Yamaha digital piano DGX 670 is the successor of the previous super popular DGX 660. This Yamaha DGX 670 review will have a thorough look at the updated DGX digital piano.
Yamaha has completely revamped the DGX line, the Portable Grand Piano series, with the DGX-670. It has a totally new look with a beautiful curved design and a full-color high-resolution display screen. It also features a bunch of arranger functionalities with songs, styles, and recording abilities, just like the DGX-660.
What are the best features the DGX-670 offers? Let’s take a closer look at it.
Table of Contents
- 1 Yamaha DGX-670 Specifications
- 2 Design
- 3 Sound
- 4 Keyboard
- 5 Modes
- 6 Connectivity
- 7 Pros & Cons
- 8 Yamaha DGX 670 Review Summary
Yamaha DGX-670 Specifications
The Yamaha DGX Portable Grand line is Yamaha’s attempt to create a hybrid from an 88-key digital piano from its PSR series keyboards. The previous DGX models were pretty much entry-level instruments.
However, the latest model of DGX-670 upgraded significantly from its predecessor. The DGX-670 is the best all-around digital piano arranger in its price range.
The fully new design of DGX-670 is attractive. The rounded back corners make the instrument stylish while offering a deeper casing for a better sound response.
Compared with previous DGX models, the DGX670 looks and feels significantly more premium and closer to the build quality of Yamaha’s flagship keyboards SX lineup.
The LCD screen display is bright, high in resolution, and thoughtfully laid out. It also offers the function to display scores and lyrics.
Even though the LCD screen is not a touch screen, the various ways make the selection easy.
The plastic chassis has a textured surface. The buttons are made from an excellent anti-slip rubberized material and are logically laid out.
Yamaha has done a commendable job of giving users multiple ways to maneuver around the operating system:
- The two rows of buttons below the LCD screen
- A four-way digital pad (D-Pad)
- A pitch wheel
The DGX-670 comes with a single plastic footswitch to serve as a Sustain pedal. The footswitch is lightweight and tends to move around during use. I would recommend you upgrade the pedal to a Yamaha FC3A piano-style pedal. It is not only more solid and not slippery but also supports half-pedaling.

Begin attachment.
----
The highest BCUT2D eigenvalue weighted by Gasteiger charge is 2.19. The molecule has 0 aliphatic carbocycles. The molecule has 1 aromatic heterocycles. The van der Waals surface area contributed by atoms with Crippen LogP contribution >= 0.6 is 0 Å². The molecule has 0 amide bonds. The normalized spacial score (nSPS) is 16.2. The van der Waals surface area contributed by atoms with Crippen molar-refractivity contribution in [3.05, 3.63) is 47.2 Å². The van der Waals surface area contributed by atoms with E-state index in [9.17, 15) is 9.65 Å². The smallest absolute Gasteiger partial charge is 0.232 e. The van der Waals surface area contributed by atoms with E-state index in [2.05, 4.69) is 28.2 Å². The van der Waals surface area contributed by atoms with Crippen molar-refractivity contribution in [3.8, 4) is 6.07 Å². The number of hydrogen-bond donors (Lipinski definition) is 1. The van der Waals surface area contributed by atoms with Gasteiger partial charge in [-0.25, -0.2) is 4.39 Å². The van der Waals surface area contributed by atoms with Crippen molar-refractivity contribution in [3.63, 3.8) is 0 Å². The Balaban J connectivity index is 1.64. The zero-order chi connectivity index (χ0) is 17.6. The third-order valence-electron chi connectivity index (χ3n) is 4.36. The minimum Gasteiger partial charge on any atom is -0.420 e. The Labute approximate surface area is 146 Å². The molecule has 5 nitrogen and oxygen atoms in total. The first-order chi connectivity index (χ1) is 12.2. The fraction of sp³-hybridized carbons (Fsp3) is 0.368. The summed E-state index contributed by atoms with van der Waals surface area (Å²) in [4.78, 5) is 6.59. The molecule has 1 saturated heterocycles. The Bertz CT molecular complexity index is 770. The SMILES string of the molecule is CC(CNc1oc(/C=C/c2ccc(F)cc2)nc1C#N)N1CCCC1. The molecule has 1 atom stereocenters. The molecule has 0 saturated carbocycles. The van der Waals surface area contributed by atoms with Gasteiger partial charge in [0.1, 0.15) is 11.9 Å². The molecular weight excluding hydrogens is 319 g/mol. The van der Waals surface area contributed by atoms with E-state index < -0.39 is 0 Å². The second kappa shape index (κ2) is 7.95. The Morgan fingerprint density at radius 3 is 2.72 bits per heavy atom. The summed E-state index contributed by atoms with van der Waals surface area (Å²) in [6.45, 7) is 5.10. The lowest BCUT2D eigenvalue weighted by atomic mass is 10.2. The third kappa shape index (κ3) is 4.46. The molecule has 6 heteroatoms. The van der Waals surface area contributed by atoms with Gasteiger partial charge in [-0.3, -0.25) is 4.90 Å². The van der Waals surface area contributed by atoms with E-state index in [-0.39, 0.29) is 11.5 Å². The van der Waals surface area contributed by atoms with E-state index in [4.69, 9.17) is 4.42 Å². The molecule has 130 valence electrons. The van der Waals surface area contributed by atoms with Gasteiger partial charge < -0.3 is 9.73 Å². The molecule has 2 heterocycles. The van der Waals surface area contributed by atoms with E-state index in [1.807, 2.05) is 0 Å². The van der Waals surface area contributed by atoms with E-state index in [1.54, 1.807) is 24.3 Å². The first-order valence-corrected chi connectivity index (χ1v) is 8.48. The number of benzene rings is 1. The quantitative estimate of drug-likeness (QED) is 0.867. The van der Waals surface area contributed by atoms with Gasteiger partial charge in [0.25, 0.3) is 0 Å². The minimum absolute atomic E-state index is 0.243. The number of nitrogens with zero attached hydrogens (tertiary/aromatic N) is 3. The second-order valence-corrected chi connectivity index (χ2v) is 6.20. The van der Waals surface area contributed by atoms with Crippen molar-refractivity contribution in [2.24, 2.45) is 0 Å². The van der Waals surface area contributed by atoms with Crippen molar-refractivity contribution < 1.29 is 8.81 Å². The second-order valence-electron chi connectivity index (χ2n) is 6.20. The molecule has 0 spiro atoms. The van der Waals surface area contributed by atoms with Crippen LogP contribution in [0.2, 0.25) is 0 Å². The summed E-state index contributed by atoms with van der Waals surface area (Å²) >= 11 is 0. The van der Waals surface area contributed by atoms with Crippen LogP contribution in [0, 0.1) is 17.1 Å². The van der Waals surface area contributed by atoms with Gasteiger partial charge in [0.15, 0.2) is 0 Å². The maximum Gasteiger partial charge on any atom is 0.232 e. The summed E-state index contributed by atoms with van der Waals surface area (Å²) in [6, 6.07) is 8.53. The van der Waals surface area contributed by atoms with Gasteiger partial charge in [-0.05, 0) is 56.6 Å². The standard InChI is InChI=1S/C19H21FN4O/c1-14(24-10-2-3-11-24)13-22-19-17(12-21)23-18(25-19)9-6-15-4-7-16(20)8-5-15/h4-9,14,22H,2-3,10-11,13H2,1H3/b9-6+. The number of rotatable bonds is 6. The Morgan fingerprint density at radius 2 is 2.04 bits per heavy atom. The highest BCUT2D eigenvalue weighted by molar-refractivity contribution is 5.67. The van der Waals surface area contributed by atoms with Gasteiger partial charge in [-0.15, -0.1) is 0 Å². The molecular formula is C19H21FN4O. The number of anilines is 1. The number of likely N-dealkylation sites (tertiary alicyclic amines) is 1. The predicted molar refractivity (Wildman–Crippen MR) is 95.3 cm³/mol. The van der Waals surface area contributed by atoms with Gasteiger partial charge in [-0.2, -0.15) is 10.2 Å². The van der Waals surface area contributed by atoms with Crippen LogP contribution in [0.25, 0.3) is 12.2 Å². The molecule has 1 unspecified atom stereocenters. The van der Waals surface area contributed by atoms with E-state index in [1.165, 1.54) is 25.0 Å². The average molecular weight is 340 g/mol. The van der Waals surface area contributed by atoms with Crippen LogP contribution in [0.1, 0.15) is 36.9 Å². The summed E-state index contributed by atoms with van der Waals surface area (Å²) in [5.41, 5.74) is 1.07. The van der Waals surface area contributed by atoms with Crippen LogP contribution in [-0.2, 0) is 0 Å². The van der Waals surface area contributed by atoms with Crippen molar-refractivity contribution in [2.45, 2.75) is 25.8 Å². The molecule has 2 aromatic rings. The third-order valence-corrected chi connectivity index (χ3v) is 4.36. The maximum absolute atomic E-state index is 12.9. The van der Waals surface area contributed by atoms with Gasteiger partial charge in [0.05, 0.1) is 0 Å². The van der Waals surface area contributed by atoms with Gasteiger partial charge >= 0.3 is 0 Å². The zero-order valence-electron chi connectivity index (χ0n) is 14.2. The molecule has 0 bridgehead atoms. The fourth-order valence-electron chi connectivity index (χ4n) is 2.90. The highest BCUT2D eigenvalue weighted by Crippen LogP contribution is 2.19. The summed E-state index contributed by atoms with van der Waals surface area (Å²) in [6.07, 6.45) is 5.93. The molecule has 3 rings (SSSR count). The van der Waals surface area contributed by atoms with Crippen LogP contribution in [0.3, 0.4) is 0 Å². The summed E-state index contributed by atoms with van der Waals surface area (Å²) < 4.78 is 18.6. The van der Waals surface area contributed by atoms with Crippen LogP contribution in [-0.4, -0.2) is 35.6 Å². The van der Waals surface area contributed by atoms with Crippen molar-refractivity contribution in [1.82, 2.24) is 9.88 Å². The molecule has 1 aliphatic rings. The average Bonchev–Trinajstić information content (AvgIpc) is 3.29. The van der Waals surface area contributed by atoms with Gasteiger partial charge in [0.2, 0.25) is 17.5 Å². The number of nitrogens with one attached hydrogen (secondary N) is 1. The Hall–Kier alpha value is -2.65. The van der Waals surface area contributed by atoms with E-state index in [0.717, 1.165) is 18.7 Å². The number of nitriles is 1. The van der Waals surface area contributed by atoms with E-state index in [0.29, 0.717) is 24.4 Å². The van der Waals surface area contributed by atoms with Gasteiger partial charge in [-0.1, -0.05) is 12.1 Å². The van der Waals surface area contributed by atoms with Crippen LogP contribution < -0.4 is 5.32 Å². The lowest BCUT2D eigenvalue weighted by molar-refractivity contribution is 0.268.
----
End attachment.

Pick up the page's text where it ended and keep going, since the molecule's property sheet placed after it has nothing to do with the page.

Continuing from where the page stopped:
Yamaha also offers a three-pedal unit for DGX-670, which you must purchase separately. It can be connected to a designated port in the back of the instrument. Since the LP-1B (for black) or LP-1WH (for white) three-pedal unit features bars to be mounted on the stand, you’ll need to purchase the matching stand to use the three-pedal unit. The nice thing about this three-pedal unit is that it comes pre-configured depending on the mode and voice you select.
Although Yamaha is marketing the DGX-670 as a Portable Grand, with its staggering 47 lbs, I doubt many people will bring this instrument anywhere.
For home use, you can purchase a matching wooden stand and a pedal unit as well, which makes it look gorgeous in any home. When you mount the DGX-670 on the stand, it is screwed in place, and it does not easily take it off.
However, if you still need to take the instrument somewhere regularly, it may be better to have a foldable X-style stand so both your piano and stand can fit into your car.
The DGX-670 features Yamaha’s signature CFX concert grand piano sound. It is the default piano sound you get when you switch on the instrument, and this is a multifaceted piano sound, nice and sparkly at the top but rich and vibrant in the bass. It is a true joy to play it.
Besides many excellent piano sounds that come with the DGX-670, Yamaha has also included their Piano Room feature that allows you to control various aspects of the sound and resonance, just like putting your piano in a different environment, such as a cathedral or concert hall.
In addition to the acoustic piano voices, the DGX-670 offers some nice electronic piano sounds. Electronic piano sounds do not really like acoustic piano; they are beautiful in their unique ways. Some of the e-piano sounds replicate the keyboards from the 70s and 80s.
The DGX-670 has a maximum of 256-note polyphony, a 30% bump from the previous DGX model. Polyphony on digital pianos is the maximum number of notes that a piano can sound simultaneously. Nowadays, it is pretty standard to have 192-note maximum polyphony for digital pianos at this price range; however, the DGX-670 goes above and beyond.
The 256-note polyphony allows you to play any music piece and gives a layer of multiple sounds without dropping any notes. It is enough for all levels of players.
The Yamaha DGX670 has an excellent speaker system with four speakers, two on each side, just like its predecessor, DGX660. The total output power is 12 watts. The deep case provides an outstanding bass response. The instrument puts forward a delightful, full-bodied sound through its speakers.
The DGX-670 comes with over 260 accompaniment styles; moreover, you can download or purchase even more from Yamaha’s own music downloadables website.
On this instrument, you have a selection of different styles of music, from pop, rock, ballad dance, R&B, country, jazz, entertainment, Latin, etc. Each of these categories offers a set of different backings that you can use to play along.